Since my grandmother's death earlier this year, the house she shared with my grandfather, who died in 2007, has been slowly emptied of their belongings. A piece of furniture taken from their house is now at my parents' house, & in it my parents found the letters written to my great-grandmother by her former music students. She kept them throughout her life. Years ago, during one of his many visits to Memphis, my great-grandmother told my dad she reread the letters over the years on many occasions. They were written in Memphis 1925, the year The Great Gatsby was published, & excerpts of them were read aloud yesterday at a church in Monroe, Louisiana.
The point of my dad's lesson was not just that we should encourage others, but that we should consider doing so in a permanent, tangible way so that the words of encouragement & appreciation can be reread over & over for years to come, possibly by the descendants of the original recipient who may stumble across them years & years later.
The whole lesson made me smile for a variety of reasons. As some of you know, I have a soft spot for letters. I love books that include letters. Three that come to mind that are almost exclusively epistolary are The Screwtape Letters, Dear Mr. Knightley, & The Guernsey Literary & Potato Peel Pie Society. These novels don't have much else in common really, but they're all excellent reads that demonstrate what's possible when you craft an entire novel around written letters.
Just last week in my speech class as we wrapped up a chapter on Mediated Communication I delivered a riveting lecture on the fact that until the invention of the telegraph in 1832 people could either speak face-to-face or they could write letters. These were the options. I then asked the class when Jane Austen wrote her novels. Pause. No one had a guess, & so I told them Austen's novels were all published prior to 1832, & a handful of her plots hinge on handwritten letters.
I don't know if I'll finish writing another novel, but I managed to finish one because I figured out how to combine all of the things about which I am (perhaps unhealthily)
obsessed overly interested: Ernest Hemingway, both his life & his writing, the Twilight series, coffee, grammar, & letter writing. That was seriously the thought-train that propelled Dear Miss Moreau: How can I combine all of these things?
A memory that was constantly in my mind as I wrote my book was the walk I made over & over again to my little mailbox in the student center my freshman year of college. I am thankful to have grown up & fallen in love with Trey at a time when it was not possible to text or snapchat or tweet. Email was possible at that time, but it was not something I understood or used when I was a freshman in college. Trey & I began dating my freshman year in college, & I have a stack of letters he wrote me, letters that revealed to me what I'd always suspected: that he is an intelligent, articulate man who views the world in much the same way I do.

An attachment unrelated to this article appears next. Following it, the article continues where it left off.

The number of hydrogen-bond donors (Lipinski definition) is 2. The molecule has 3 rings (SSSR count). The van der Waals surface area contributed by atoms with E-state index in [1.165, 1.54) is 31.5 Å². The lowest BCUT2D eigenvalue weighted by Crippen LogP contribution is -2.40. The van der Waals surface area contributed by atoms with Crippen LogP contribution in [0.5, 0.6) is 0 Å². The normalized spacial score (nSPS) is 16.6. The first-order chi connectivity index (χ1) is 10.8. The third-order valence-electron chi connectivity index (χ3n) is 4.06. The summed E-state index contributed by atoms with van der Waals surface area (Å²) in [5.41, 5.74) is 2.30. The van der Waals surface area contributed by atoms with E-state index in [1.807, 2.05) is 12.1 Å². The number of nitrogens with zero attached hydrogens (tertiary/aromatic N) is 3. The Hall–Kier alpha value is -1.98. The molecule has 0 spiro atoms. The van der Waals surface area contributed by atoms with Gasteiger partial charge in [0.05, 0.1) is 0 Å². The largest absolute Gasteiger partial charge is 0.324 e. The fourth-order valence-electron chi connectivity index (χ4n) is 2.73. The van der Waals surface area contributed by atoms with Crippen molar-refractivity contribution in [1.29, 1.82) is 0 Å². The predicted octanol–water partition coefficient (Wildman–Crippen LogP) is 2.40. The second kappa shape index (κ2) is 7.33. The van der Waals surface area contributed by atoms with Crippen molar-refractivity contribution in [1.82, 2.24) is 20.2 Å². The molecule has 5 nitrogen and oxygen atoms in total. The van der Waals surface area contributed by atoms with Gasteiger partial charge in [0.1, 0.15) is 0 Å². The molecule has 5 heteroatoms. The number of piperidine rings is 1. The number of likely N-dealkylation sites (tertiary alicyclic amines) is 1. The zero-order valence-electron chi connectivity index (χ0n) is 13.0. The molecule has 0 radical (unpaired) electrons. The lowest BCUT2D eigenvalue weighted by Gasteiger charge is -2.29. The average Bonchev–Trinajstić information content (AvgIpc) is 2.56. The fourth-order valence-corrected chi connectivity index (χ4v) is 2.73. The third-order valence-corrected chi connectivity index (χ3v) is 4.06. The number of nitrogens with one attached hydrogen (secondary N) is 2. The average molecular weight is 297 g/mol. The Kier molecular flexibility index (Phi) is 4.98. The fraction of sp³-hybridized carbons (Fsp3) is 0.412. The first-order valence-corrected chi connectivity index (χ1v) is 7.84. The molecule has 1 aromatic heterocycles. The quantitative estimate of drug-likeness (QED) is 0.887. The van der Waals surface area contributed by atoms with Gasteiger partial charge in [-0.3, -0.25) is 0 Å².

Distance is not overly fun when you're dating someone, but the distance & the lack of options for communicating meant we wrote each other a lot of letters, & one hundred years from now I hope those letters, as well as the many cards & notes I've accumulated over the years, encourage our descendants to take the time to write handwritten letters (I also hope they encourage our descendants to get off their phone & improve their handwriting & their grammar). You won't find old text messages hiding in the crevices of your grandmother's furniture.
Trey turns forty this week, on Thursday to be exact. I've been turning this over in my mind a bit. I've known Trey since he was fourteen. I knew of him before that, that is to say I knew him as random boy who lives down the street. He was (& still is!) two years older than me, & we didn't attend the same school, so for a handful of years he was very much on the periphery of my life . . . my exciting life that involved reading all the books in The Babysitters Club series & trying to decide if I wanted bangs. Ultimately I grew my bangs out when I was in the fifth grade, & I have never had bangs since. No regrets.
I'll end with a Thank You to my in-laws. Thank you for raising a wonderful son, & thank you for entertaining my parents for the last quarter century.
Happy Birthday, Trey. It's been a fun couple of decades. Thank you for all the words you've written me over the years; I have them all tucked away in various places, preserved for posterity &/or times when I get really mad at you & need to reread them. I have quit coloring my hair, & I promise to do what I can to match your gray with my own. You have many strengths, but perhaps your greatest strength is putting up with me. I love you.